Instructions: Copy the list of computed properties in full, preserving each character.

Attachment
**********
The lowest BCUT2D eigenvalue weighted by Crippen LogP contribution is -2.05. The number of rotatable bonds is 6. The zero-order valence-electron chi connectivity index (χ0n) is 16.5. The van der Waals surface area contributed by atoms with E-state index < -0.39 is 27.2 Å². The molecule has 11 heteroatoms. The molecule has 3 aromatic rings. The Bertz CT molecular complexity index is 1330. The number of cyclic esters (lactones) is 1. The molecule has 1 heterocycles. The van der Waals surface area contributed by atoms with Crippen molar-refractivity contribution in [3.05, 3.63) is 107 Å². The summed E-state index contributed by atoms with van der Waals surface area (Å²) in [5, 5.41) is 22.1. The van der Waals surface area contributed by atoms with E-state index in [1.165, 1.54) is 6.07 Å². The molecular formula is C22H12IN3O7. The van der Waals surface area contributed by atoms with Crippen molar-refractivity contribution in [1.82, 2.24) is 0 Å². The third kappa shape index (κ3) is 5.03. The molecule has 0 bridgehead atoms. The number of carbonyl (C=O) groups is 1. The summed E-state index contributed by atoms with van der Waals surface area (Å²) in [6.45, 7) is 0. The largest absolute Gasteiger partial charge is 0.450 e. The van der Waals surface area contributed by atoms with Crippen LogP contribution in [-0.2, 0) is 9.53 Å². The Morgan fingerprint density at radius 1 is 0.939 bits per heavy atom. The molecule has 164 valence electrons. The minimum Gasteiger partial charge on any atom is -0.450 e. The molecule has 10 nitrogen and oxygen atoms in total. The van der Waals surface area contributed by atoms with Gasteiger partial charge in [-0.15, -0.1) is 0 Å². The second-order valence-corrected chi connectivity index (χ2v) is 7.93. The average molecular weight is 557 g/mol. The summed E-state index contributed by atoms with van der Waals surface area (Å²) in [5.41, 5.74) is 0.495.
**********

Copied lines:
The lowest BCUT2D eigenvalue weighted by Crippen LogP contribution is -2.05. The number of rotatable bonds is 6. The zero-order valence-electron chi connectivity index (χ0n) is 16.5. The van der Waals surface area contributed by atoms with E-state index < -0.39 is 27.2 Å². The molecule has 11 heteroatoms. The molecule has 3 aromatic rings. The Bertz CT molecular complexity index is 1330. The number of cyclic esters (lactones) is 1. The molecule has 1 heterocycles. The van der Waals surface area contributed by atoms with Crippen molar-refractivity contribution in [3.05, 3.63) is 107 Å². The summed E-state index contributed by atoms with van der Waals surface area (Å²) in [5, 5.41) is 22.1. The van der Waals surface area contributed by atoms with E-state index in [1.165, 1.54) is 6.07 Å². The molecular formula is C22H12IN3O7. The van der Waals surface area contributed by atoms with Crippen molar-refractivity contribution in [1.82, 2.24) is 0 Å². The third kappa shape index (κ3) is 5.03. The molecule has 0 bridgehead atoms. The number of carbonyl (C=O) groups is 1. The summed E-state index contributed by atoms with van der Waals surface area (Å²) in [6.45, 7) is 0. The largest absolute Gasteiger partial charge is 0.450 e. The van der Waals surface area contributed by atoms with Crippen LogP contribution in [-0.2, 0) is 9.53 Å². The Morgan fingerprint density at radius 1 is 0.939 bits per heavy atom. The molecule has 164 valence electrons. The minimum Gasteiger partial charge on any atom is -0.450 e. The molecule has 10 nitrogen and oxygen atoms in total. The van der Waals surface area contributed by atoms with Gasteiger partial charge in [-0.15, -0.1) is 0 Å². The second-order valence-corrected chi connectivity index (χ2v) is 7.93. The average molecular weight is 557 g/mol. The summed E-state index contributed by atoms with van der Waals surface area (Å²) in [5.41, 5.74) is 0.495.